Design/methodology/approach

In the present paper, a remedy to model the effects of viscosity is introduced to the original vortex method, in which the pitching moment amplitude grew over time for simulations involving multiple flapping cycles. The new approach described herein lumps far-field wake vortices to mimic the vortex decay, which is shown to improve the accuracy of the solution while keeping the pitching moment amplitude under control, especially for simulations involving many flapping cycles.

Findings

In addition to improving the accuracy of the solution, the new method greatly reduces the computation time for simulations involving many flapping cycles. The solution of the original vortex method and the new method are compared to published Navier–Stokes solver data and show very good agreement.

Originality/value

By utilizing a novel unsteady vortex method, which has been designed specifically to handle the highly unsteady flapping wing problems, it has been shown that the time to compute a solution is reduced by several orders of magnitude (Denda et al., 2016). Despite the success of the vortex method, especially for a small number of flapping cycles, the solution deteriorates as the number of flapping cycles increases due to the inherent lack of viscosity in the vortex method.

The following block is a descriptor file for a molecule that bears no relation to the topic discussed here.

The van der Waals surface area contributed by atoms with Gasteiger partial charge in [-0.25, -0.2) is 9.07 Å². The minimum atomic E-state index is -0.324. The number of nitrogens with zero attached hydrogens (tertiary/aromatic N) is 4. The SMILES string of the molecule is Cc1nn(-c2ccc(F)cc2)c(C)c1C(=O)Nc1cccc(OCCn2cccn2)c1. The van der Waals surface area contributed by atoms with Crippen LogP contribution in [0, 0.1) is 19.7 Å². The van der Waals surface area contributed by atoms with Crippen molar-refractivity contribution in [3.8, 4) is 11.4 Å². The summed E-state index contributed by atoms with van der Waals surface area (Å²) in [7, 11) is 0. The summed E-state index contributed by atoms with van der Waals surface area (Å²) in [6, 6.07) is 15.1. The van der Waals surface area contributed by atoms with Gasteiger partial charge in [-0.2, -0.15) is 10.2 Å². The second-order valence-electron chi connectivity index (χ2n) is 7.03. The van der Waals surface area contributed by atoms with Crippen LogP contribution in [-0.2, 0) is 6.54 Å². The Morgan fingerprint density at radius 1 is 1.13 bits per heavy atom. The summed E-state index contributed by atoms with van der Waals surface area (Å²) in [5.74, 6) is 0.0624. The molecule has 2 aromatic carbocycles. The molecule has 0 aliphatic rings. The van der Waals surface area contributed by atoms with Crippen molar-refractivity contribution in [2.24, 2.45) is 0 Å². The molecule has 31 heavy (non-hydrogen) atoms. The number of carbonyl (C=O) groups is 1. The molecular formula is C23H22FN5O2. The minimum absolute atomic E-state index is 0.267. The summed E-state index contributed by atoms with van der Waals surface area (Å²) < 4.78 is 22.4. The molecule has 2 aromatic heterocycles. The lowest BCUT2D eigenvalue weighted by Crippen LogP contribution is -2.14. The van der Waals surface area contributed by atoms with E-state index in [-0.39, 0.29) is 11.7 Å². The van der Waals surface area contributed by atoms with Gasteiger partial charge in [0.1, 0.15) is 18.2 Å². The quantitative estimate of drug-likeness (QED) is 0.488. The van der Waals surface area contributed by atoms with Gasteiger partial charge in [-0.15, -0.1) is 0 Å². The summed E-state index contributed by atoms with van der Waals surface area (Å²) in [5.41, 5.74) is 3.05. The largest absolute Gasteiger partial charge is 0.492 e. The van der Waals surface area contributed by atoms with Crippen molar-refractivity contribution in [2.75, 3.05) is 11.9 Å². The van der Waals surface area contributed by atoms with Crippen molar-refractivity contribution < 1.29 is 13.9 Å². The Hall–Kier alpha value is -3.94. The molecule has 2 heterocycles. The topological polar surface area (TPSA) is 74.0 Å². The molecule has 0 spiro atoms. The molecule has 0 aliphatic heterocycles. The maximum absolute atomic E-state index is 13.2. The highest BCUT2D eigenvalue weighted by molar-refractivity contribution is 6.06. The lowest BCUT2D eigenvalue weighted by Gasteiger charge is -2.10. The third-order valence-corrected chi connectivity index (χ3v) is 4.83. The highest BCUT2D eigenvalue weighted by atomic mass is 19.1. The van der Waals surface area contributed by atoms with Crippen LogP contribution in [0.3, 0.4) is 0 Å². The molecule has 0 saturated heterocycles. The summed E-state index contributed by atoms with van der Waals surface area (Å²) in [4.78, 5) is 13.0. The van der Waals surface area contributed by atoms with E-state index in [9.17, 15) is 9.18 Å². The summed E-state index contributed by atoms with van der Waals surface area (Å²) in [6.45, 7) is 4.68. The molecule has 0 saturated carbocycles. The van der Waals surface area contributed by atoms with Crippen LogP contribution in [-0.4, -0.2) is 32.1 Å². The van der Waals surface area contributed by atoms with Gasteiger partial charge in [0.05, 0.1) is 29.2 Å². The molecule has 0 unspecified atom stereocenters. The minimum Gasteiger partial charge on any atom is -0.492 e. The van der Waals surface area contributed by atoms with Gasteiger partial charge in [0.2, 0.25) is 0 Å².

Details

International Journal of Intelligent Unmanned Systems, vol. 8 no. 3
Type: Research Article
ISSN: 2049-6427

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Article
Publication date: 26 September 2019

Van Luc Nguyen, Tomohiro Degawa, Tomomi Uchiyama and Kotaro Takamure

The purpose of this study is to design numerical simulations of bubbly flow around a cylinder to better understand the characteristics of flow around a rigid obstacle.

Abstract

Purpose

The purpose of this study is to design numerical simulations of bubbly flow around a cylinder to better understand the characteristics of flow around a rigid obstacle.

Design/methodology/approach

The bubbly flow around a circular cylinder was numerically simulated using a semi-Lagrangian–Lagrangian method composed of a vortex-in-cell method for the liquid phase and a Lagrangian description of the gas phase. Additionally, a penalization method was applied to account for the cylinder inside the flow. The slip condition of the bubbles on the cylinder’s surface was enforced, and the outflow conditions were applied to the liquid flow at the far field.